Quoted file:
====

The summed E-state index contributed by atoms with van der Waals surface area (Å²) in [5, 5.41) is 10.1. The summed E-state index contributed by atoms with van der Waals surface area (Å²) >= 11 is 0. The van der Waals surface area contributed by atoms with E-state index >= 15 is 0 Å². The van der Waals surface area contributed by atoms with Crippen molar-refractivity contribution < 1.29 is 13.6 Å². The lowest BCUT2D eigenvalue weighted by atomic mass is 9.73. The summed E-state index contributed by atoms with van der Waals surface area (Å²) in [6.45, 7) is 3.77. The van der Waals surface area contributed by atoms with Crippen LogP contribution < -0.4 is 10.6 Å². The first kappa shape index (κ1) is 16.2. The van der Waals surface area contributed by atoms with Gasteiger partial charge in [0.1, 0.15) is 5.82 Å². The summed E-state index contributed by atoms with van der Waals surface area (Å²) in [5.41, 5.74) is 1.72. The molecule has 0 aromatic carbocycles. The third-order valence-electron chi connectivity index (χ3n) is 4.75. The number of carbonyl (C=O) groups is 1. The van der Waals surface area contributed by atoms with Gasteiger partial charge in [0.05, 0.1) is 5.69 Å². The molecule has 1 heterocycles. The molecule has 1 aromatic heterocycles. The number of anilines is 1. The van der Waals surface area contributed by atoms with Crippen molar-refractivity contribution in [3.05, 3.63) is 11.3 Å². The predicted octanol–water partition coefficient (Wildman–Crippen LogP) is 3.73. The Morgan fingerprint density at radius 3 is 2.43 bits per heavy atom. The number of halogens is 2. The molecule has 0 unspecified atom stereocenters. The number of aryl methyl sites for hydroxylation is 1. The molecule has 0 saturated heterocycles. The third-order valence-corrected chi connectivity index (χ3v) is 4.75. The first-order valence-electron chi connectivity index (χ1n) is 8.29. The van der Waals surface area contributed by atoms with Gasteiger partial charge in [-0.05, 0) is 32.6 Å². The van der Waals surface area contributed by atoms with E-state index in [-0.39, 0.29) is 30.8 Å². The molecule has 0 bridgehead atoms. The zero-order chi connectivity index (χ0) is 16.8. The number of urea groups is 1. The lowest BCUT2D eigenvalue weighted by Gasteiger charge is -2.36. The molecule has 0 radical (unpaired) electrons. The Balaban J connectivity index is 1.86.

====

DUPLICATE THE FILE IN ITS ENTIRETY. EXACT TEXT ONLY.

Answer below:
The summed E-state index contributed by atoms with van der Waals surface area (Å²) in [5, 5.41) is 10.1. The summed E-state index contributed by atoms with van der Waals surface area (Å²) >= 11 is 0. The van der Waals surface area contributed by atoms with E-state index >= 15 is 0 Å². The van der Waals surface area contributed by atoms with Crippen molar-refractivity contribution < 1.29 is 13.6 Å². The lowest BCUT2D eigenvalue weighted by atomic mass is 9.73. The summed E-state index contributed by atoms with van der Waals surface area (Å²) in [6.45, 7) is 3.77. The van der Waals surface area contributed by atoms with Crippen LogP contribution < -0.4 is 10.6 Å². The first kappa shape index (κ1) is 16.2. The van der Waals surface area contributed by atoms with Gasteiger partial charge in [0.1, 0.15) is 5.82 Å². The summed E-state index contributed by atoms with van der Waals surface area (Å²) in [5.41, 5.74) is 1.72. The molecule has 0 aromatic carbocycles. The third-order valence-electron chi connectivity index (χ3n) is 4.75. The number of carbonyl (C=O) groups is 1. The van der Waals surface area contributed by atoms with Gasteiger partial charge in [0.05, 0.1) is 5.69 Å². The molecule has 1 heterocycles. The molecule has 1 aromatic heterocycles. The number of anilines is 1. The van der Waals surface area contributed by atoms with Crippen molar-refractivity contribution in [3.05, 3.63) is 11.3 Å². The predicted octanol–water partition coefficient (Wildman–Crippen LogP) is 3.73. The Morgan fingerprint density at radius 3 is 2.43 bits per heavy atom. The number of halogens is 2. The molecule has 0 unspecified atom stereocenters. The number of aryl methyl sites for hydroxylation is 1. The molecule has 0 saturated heterocycles. The third-order valence-corrected chi connectivity index (χ3v) is 4.75. The first-order valence-electron chi connectivity index (χ1n) is 8.29. The van der Waals surface area contributed by atoms with Gasteiger partial charge in [-0.05, 0) is 32.6 Å². The van der Waals surface area contributed by atoms with E-state index in [-0.39, 0.29) is 30.8 Å². The molecule has 0 bridgehead atoms. The zero-order chi connectivity index (χ0) is 16.8. The number of urea groups is 1. The lowest BCUT2D eigenvalue weighted by Gasteiger charge is -2.36. The molecule has 0 radical (unpaired) electrons. The Balaban J connectivity index is 1.86.